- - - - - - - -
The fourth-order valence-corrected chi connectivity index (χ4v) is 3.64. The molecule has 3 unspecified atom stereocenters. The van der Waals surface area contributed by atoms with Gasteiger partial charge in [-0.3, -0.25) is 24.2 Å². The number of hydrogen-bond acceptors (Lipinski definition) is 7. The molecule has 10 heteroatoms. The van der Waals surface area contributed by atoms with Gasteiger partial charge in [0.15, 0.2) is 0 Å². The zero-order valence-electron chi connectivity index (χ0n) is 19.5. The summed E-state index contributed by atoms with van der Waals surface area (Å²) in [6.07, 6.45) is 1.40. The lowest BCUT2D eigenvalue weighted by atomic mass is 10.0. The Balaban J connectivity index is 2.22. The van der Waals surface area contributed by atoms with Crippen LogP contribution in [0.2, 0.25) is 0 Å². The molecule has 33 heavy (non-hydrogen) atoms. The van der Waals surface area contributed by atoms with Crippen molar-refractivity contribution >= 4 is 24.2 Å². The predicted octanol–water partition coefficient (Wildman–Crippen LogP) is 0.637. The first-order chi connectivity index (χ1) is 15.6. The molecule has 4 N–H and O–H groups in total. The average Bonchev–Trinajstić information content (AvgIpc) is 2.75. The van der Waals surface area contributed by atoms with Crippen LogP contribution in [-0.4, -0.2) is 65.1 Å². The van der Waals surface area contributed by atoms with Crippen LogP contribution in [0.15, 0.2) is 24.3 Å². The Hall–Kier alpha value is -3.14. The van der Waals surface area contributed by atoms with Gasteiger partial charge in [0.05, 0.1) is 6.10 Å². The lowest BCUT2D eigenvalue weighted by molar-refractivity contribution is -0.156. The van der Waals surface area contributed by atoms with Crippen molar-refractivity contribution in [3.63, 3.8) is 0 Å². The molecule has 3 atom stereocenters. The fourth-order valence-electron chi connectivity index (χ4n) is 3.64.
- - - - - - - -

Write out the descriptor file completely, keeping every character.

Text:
The fourth-order valence-corrected chi connectivity index (χ4v) is 3.64. The molecule has 3 unspecified atom stereocenters. The van der Waals surface area contributed by atoms with Gasteiger partial charge in [-0.3, -0.25) is 24.2 Å². The number of hydrogen-bond acceptors (Lipinski definition) is 7. The molecule has 10 heteroatoms. The van der Waals surface area contributed by atoms with Gasteiger partial charge in [0.15, 0.2) is 0 Å². The zero-order valence-electron chi connectivity index (χ0n) is 19.5. The summed E-state index contributed by atoms with van der Waals surface area (Å²) in [6.07, 6.45) is 1.40. The lowest BCUT2D eigenvalue weighted by atomic mass is 10.0. The Balaban J connectivity index is 2.22. The van der Waals surface area contributed by atoms with Crippen LogP contribution in [0.2, 0.25) is 0 Å². The molecule has 33 heavy (non-hydrogen) atoms. The van der Waals surface area contributed by atoms with Crippen molar-refractivity contribution >= 4 is 24.2 Å². The predicted octanol–water partition coefficient (Wildman–Crippen LogP) is 0.637. The first-order chi connectivity index (χ1) is 15.6. The molecule has 4 N–H and O–H groups in total. The average Bonchev–Trinajstić information content (AvgIpc) is 2.75. The van der Waals surface area contributed by atoms with Crippen LogP contribution in [-0.4, -0.2) is 65.1 Å². The van der Waals surface area contributed by atoms with Crippen LogP contribution in [0.15, 0.2) is 24.3 Å². The Hall–Kier alpha value is -3.14. The van der Waals surface area contributed by atoms with Gasteiger partial charge in [0.05, 0.1) is 6.10 Å². The lowest BCUT2D eigenvalue weighted by molar-refractivity contribution is -0.156. The van der Waals surface area contributed by atoms with Crippen molar-refractivity contribution in [3.63, 3.8) is 0 Å². The molecule has 3 atom stereocenters. The fourth-order valence-electron chi connectivity index (χ4n) is 3.64.